total contents.
Chromatographic separation was performed on an Agilent
1200 liquid chromatograph (Agilent Technologies, USA)
using a Zorbax AAA column (150 mm x 4.6 mm, 3 μm)
and mobile phase A (Na2HPO4, 40 mm, pH 7.8) and B
(AcCNMeOH H2O, 45:45:10, v/v/v) in gradient mode
at constant flow rate 1.5 ml/min. The column was
thermostatted at 40 °C. The pre-column derivatization
was carried out in automated programmed mode using
FMOC (Agilent 5061-3337) and OPA (Agilent 5061-
3335). Derivatized amino acids were detected using a
fluorescence detector8.
Determination of Sugars
Qualitative composition and quantitative content of
sugars in plant material were determined by GC/MS
based on the extraction of free sugars from plant material
and full acid hydrolysis of herbal preparations to
determine the total monosaccharide composition,
followed by obtaining acetates of their aldonitrile
derivatives and their analysis. Each analysis used five
determinations.
Sample preparation and analysis of plant raw materials:
a) free monosaccharides: 0.5 g of plant material was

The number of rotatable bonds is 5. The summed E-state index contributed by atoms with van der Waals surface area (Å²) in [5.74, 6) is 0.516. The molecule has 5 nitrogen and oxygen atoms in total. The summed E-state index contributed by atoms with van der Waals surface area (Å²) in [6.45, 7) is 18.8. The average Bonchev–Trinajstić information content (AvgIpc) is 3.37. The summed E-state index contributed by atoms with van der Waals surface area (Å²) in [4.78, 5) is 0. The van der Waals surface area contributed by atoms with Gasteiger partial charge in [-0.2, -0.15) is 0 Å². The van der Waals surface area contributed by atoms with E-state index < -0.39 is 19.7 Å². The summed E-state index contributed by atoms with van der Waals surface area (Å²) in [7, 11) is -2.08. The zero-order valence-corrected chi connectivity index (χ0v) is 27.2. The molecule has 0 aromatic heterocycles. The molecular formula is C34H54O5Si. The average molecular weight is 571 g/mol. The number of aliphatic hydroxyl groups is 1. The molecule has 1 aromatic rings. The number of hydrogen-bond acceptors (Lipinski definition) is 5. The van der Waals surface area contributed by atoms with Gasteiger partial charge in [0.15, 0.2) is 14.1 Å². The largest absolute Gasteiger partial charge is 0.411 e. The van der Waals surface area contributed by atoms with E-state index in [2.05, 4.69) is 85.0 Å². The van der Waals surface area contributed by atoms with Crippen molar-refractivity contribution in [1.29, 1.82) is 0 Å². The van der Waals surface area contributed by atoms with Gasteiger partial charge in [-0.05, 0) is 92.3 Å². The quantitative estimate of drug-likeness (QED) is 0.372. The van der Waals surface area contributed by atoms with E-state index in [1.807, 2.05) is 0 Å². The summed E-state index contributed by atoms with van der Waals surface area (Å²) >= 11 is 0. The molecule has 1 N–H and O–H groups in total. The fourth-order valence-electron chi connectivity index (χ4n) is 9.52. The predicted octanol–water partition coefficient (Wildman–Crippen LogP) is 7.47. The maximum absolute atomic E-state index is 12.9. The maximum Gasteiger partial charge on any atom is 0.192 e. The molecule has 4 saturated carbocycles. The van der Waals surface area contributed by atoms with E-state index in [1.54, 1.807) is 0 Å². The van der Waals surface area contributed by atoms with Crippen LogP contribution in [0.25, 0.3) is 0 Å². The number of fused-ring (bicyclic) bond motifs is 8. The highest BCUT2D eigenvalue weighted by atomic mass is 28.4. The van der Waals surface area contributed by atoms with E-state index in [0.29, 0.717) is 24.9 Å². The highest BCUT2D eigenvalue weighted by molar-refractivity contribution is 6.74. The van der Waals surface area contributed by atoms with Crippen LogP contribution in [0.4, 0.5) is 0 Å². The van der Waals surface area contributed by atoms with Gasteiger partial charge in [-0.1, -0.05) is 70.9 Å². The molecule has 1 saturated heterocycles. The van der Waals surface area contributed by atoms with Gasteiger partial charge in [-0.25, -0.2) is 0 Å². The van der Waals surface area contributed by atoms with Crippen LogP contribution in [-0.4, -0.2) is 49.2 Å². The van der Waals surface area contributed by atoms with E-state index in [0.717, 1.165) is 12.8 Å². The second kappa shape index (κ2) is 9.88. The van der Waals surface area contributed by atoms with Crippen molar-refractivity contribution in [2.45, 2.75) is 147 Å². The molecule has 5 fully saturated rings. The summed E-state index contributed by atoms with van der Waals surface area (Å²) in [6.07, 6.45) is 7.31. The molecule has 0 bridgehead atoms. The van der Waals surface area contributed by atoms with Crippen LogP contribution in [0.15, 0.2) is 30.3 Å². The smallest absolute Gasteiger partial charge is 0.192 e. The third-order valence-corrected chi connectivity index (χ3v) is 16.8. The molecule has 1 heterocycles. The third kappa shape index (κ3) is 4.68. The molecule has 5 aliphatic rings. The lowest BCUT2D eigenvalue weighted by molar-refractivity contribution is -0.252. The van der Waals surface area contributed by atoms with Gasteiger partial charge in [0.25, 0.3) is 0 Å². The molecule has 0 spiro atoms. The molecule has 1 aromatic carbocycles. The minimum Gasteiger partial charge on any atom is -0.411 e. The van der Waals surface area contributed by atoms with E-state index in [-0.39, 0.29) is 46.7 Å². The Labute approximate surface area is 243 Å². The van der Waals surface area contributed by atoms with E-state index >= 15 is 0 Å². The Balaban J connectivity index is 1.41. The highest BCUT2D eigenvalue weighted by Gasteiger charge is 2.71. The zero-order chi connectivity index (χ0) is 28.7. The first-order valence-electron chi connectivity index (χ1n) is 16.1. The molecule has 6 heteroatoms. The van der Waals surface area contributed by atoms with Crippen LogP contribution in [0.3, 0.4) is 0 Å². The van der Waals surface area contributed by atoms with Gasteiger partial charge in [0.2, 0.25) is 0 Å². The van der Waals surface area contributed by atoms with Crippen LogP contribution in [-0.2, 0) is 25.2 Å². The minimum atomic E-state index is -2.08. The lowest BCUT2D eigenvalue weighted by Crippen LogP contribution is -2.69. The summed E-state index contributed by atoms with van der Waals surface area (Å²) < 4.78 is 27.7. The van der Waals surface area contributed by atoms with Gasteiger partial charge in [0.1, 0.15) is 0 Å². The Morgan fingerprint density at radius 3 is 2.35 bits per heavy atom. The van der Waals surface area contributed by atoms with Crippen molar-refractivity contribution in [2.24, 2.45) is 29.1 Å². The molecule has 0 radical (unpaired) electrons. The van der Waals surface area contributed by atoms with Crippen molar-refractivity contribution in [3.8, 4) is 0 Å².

placed in a vial and 5 ml of 80% ethanol was added.
Extraction of free monosaccharides was performed in an
ultrasonic bath at 80 °C for 4 h. Then, 2 ml of the extract
was collected, evaporated to dryness, and re-suspended
with 2 ml of an aqueous solution of the internal standard
(2.5 mg per sample);
b) monosaccharide composition after hydrolysis of plant
raw material: 5 ml of 2 M trifluoroacetic acid was added
to 0.5 g of raw material; hydrolysis held at 110 °C for 6 h.
Then, 2 ml of hydrolyzate was collected, evaporated, and
washed with water to remove trifluoroacetic acid. The
hydrolysate was then re-suspended with 2 ml of an
aqueous solution of the internal standard (2.5 mg per
sample).
Chromatographic separation was performed on the
chromatograph Agilent 6890N/5973inert (Agilent
technologies, USA) using capillary column HP-5ms
(3mm×0.25mm×0.25μm, Agilent technologies, USA).
Evaporator temperature was 250 °C, the interface
temperature 280 °C. Separation was carried out in the
programming mode of the temperature: initial
temperature of 160 °C was maintained for 8 min, then